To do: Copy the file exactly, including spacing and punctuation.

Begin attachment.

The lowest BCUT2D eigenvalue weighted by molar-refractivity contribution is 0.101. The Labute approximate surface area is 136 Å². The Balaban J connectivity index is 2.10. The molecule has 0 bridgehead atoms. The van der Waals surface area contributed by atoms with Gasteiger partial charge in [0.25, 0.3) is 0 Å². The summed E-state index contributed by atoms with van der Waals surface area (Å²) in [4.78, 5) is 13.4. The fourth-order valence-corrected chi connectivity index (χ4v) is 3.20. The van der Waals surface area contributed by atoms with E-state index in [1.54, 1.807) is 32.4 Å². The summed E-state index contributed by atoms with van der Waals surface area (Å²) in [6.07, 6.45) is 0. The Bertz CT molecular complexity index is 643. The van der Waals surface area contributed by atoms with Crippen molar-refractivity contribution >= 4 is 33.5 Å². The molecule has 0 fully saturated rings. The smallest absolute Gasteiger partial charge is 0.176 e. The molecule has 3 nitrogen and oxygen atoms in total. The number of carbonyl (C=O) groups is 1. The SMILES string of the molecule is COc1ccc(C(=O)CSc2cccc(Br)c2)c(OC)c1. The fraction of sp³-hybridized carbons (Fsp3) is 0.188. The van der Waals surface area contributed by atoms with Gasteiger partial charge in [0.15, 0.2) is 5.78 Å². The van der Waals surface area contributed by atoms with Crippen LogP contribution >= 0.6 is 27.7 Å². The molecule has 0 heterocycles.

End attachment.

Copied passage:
The lowest BCUT2D eigenvalue weighted by molar-refractivity contribution is 0.101. The Labute approximate surface area is 136 Å². The Balaban J connectivity index is 2.10. The molecule has 0 bridgehead atoms. The van der Waals surface area contributed by atoms with Gasteiger partial charge in [0.25, 0.3) is 0 Å². The summed E-state index contributed by atoms with van der Waals surface area (Å²) in [4.78, 5) is 13.4. The fourth-order valence-corrected chi connectivity index (χ4v) is 3.20. The van der Waals surface area contributed by atoms with E-state index in [1.54, 1.807) is 32.4 Å². The summed E-state index contributed by atoms with van der Waals surface area (Å²) in [6.07, 6.45) is 0. The Bertz CT molecular complexity index is 643. The van der Waals surface area contributed by atoms with Crippen molar-refractivity contribution >= 4 is 33.5 Å². The molecule has 0 fully saturated rings. The smallest absolute Gasteiger partial charge is 0.176 e. The molecule has 3 nitrogen and oxygen atoms in total. The number of carbonyl (C=O) groups is 1. The SMILES string of the molecule is COc1ccc(C(=O)CSc2cccc(Br)c2)c(OC)c1. The fraction of sp³-hybridized carbons (Fsp3) is 0.188. The van der Waals surface area contributed by atoms with Gasteiger partial charge in [0.15, 0.2) is 5.78 Å². The van der Waals surface area contributed by atoms with Crippen LogP contribution >= 0.6 is 27.7 Å². The molecule has 0 heterocycles.